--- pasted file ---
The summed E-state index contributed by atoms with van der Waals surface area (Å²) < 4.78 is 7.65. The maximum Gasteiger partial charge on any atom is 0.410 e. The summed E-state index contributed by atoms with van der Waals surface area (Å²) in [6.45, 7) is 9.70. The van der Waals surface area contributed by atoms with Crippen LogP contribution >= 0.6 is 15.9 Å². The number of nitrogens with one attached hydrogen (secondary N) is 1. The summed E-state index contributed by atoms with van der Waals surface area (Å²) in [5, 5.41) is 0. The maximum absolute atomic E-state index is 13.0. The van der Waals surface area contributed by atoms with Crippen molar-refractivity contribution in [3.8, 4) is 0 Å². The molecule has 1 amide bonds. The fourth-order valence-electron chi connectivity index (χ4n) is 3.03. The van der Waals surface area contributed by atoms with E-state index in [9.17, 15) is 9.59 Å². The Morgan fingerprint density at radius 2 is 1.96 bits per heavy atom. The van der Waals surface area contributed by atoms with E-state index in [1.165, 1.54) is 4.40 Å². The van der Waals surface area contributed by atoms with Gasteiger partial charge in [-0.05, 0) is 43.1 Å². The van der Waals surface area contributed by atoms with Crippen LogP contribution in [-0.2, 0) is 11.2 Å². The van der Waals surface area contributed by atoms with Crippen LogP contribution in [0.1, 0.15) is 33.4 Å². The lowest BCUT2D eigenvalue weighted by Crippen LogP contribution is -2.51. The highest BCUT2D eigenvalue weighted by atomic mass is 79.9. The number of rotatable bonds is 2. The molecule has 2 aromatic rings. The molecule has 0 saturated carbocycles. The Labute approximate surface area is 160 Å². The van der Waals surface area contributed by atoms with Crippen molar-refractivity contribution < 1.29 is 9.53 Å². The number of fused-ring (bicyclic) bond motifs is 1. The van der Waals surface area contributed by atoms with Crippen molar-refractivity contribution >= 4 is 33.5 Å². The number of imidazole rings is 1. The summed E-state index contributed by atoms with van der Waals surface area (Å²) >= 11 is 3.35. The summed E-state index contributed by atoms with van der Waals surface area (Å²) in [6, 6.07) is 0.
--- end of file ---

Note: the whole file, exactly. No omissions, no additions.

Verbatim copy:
The summed E-state index contributed by atoms with van der Waals surface area (Å²) < 4.78 is 7.65. The maximum Gasteiger partial charge on any atom is 0.410 e. The summed E-state index contributed by atoms with van der Waals surface area (Å²) in [6.45, 7) is 9.70. The van der Waals surface area contributed by atoms with Crippen LogP contribution >= 0.6 is 15.9 Å². The number of nitrogens with one attached hydrogen (secondary N) is 1. The summed E-state index contributed by atoms with van der Waals surface area (Å²) in [5, 5.41) is 0. The maximum absolute atomic E-state index is 13.0. The van der Waals surface area contributed by atoms with Crippen molar-refractivity contribution in [3.8, 4) is 0 Å². The molecule has 1 amide bonds. The fourth-order valence-electron chi connectivity index (χ4n) is 3.03. The van der Waals surface area contributed by atoms with E-state index in [9.17, 15) is 9.59 Å². The Morgan fingerprint density at radius 2 is 1.96 bits per heavy atom. The van der Waals surface area contributed by atoms with E-state index in [1.165, 1.54) is 4.40 Å². The van der Waals surface area contributed by atoms with Gasteiger partial charge in [-0.05, 0) is 43.1 Å². The van der Waals surface area contributed by atoms with Crippen LogP contribution in [-0.2, 0) is 11.2 Å². The van der Waals surface area contributed by atoms with Crippen LogP contribution in [0.1, 0.15) is 33.4 Å². The lowest BCUT2D eigenvalue weighted by Crippen LogP contribution is -2.51. The highest BCUT2D eigenvalue weighted by atomic mass is 79.9. The number of rotatable bonds is 2. The molecule has 2 aromatic rings. The molecule has 0 saturated carbocycles. The Labute approximate surface area is 160 Å². The van der Waals surface area contributed by atoms with Crippen molar-refractivity contribution < 1.29 is 9.53 Å². The number of fused-ring (bicyclic) bond motifs is 1. The van der Waals surface area contributed by atoms with Crippen molar-refractivity contribution >= 4 is 33.5 Å². The number of imidazole rings is 1. The summed E-state index contributed by atoms with van der Waals surface area (Å²) >= 11 is 3.35. The summed E-state index contributed by atoms with van der Waals surface area (Å²) in [6, 6.07) is 0.